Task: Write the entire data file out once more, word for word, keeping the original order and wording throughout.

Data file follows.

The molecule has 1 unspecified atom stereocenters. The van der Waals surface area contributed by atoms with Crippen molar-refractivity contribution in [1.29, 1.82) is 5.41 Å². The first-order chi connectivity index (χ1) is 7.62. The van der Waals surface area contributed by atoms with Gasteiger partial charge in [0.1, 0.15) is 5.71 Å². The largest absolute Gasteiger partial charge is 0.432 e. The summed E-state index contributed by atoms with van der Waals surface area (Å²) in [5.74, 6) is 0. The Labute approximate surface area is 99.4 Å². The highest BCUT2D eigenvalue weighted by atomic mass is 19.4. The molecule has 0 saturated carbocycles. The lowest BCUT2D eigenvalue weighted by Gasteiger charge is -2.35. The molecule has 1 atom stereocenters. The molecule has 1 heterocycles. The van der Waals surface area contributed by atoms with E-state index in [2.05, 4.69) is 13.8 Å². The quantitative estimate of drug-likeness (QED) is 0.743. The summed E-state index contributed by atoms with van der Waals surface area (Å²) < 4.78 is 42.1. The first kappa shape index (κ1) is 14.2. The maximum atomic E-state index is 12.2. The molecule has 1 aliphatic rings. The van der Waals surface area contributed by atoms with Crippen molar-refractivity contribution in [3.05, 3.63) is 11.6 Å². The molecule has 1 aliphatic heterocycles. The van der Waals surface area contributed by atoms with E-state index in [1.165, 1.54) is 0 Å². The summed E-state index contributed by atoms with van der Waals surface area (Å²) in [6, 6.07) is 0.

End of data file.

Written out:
The molecule has 1 unspecified atom stereocenters. The van der Waals surface area contributed by atoms with Crippen molar-refractivity contribution in [1.29, 1.82) is 5.41 Å². The first-order chi connectivity index (χ1) is 7.62. The van der Waals surface area contributed by atoms with Gasteiger partial charge in [0.1, 0.15) is 5.71 Å². The largest absolute Gasteiger partial charge is 0.432 e. The summed E-state index contributed by atoms with van der Waals surface area (Å²) in [5.74, 6) is 0. The Labute approximate surface area is 99.4 Å². The highest BCUT2D eigenvalue weighted by atomic mass is 19.4. The molecule has 0 saturated carbocycles. The lowest BCUT2D eigenvalue weighted by Gasteiger charge is -2.35. The molecule has 1 atom stereocenters. The molecule has 1 heterocycles. The van der Waals surface area contributed by atoms with E-state index in [2.05, 4.69) is 13.8 Å². The quantitative estimate of drug-likeness (QED) is 0.743. The summed E-state index contributed by atoms with van der Waals surface area (Å²) < 4.78 is 42.1. The first kappa shape index (κ1) is 14.2. The maximum atomic E-state index is 12.2. The molecule has 1 aliphatic rings. The van der Waals surface area contributed by atoms with Crippen molar-refractivity contribution in [3.05, 3.63) is 11.6 Å². The molecule has 1 aliphatic heterocycles. The van der Waals surface area contributed by atoms with E-state index in [1.165, 1.54) is 0 Å². The summed E-state index contributed by atoms with van der Waals surface area (Å²) in [6, 6.07) is 0.